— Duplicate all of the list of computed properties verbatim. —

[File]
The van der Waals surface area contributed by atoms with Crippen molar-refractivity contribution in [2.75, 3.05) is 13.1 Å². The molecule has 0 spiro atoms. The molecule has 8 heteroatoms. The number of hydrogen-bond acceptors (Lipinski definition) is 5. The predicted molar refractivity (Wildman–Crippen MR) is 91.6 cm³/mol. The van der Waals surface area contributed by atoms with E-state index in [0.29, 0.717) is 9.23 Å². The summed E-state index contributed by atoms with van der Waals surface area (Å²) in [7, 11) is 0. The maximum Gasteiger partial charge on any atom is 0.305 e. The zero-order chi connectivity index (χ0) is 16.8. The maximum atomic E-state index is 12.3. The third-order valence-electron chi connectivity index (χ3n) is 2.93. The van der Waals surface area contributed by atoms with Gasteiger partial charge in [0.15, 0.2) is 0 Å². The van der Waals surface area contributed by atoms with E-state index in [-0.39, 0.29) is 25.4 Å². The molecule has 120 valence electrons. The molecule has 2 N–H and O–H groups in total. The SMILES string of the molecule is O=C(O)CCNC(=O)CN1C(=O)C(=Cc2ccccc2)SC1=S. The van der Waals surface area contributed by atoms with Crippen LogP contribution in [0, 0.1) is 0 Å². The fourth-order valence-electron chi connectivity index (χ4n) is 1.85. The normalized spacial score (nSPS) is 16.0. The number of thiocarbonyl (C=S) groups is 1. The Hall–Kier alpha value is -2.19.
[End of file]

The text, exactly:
The van der Waals surface area contributed by atoms with Crippen molar-refractivity contribution in [2.75, 3.05) is 13.1 Å². The molecule has 0 spiro atoms. The molecule has 8 heteroatoms. The number of hydrogen-bond acceptors (Lipinski definition) is 5. The predicted molar refractivity (Wildman–Crippen MR) is 91.6 cm³/mol. The van der Waals surface area contributed by atoms with E-state index in [0.29, 0.717) is 9.23 Å². The summed E-state index contributed by atoms with van der Waals surface area (Å²) in [7, 11) is 0. The maximum Gasteiger partial charge on any atom is 0.305 e. The zero-order chi connectivity index (χ0) is 16.8. The maximum atomic E-state index is 12.3. The third-order valence-electron chi connectivity index (χ3n) is 2.93. The van der Waals surface area contributed by atoms with Gasteiger partial charge in [0.15, 0.2) is 0 Å². The van der Waals surface area contributed by atoms with E-state index in [-0.39, 0.29) is 25.4 Å². The molecule has 120 valence electrons. The molecule has 2 N–H and O–H groups in total. The SMILES string of the molecule is O=C(O)CCNC(=O)CN1C(=O)C(=Cc2ccccc2)SC1=S. The van der Waals surface area contributed by atoms with Crippen LogP contribution in [0, 0.1) is 0 Å². The fourth-order valence-electron chi connectivity index (χ4n) is 1.85. The normalized spacial score (nSPS) is 16.0. The number of thiocarbonyl (C=S) groups is 1. The Hall–Kier alpha value is -2.19.